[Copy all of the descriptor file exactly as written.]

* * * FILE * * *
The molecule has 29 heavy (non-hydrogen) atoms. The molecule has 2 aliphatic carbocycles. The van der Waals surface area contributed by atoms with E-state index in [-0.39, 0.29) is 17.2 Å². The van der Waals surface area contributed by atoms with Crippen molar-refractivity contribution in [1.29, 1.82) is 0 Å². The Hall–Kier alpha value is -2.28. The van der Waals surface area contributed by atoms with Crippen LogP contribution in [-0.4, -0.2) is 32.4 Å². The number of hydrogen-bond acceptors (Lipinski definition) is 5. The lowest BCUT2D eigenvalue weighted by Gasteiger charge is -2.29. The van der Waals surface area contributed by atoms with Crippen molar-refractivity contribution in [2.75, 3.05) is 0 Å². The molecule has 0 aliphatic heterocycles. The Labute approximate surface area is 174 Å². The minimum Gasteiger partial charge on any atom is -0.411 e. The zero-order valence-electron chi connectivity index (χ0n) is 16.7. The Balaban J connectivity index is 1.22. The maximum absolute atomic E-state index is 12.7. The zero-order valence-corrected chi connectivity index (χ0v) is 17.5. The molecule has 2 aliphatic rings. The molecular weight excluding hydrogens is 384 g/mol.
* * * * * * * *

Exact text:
The molecule has 29 heavy (non-hydrogen) atoms. The molecule has 2 aliphatic carbocycles. The van der Waals surface area contributed by atoms with E-state index in [-0.39, 0.29) is 17.2 Å². The van der Waals surface area contributed by atoms with Crippen molar-refractivity contribution in [1.29, 1.82) is 0 Å². The Hall–Kier alpha value is -2.28. The van der Waals surface area contributed by atoms with Crippen LogP contribution in [-0.4, -0.2) is 32.4 Å². The number of hydrogen-bond acceptors (Lipinski definition) is 5. The lowest BCUT2D eigenvalue weighted by Gasteiger charge is -2.29. The van der Waals surface area contributed by atoms with Crippen molar-refractivity contribution in [2.75, 3.05) is 0 Å². The molecule has 0 aliphatic heterocycles. The Labute approximate surface area is 174 Å². The minimum Gasteiger partial charge on any atom is -0.411 e. The zero-order valence-electron chi connectivity index (χ0n) is 16.7. The Balaban J connectivity index is 1.22. The maximum absolute atomic E-state index is 12.7. The zero-order valence-corrected chi connectivity index (χ0v) is 17.5. The molecule has 2 aliphatic rings. The molecular weight excluding hydrogens is 384 g/mol.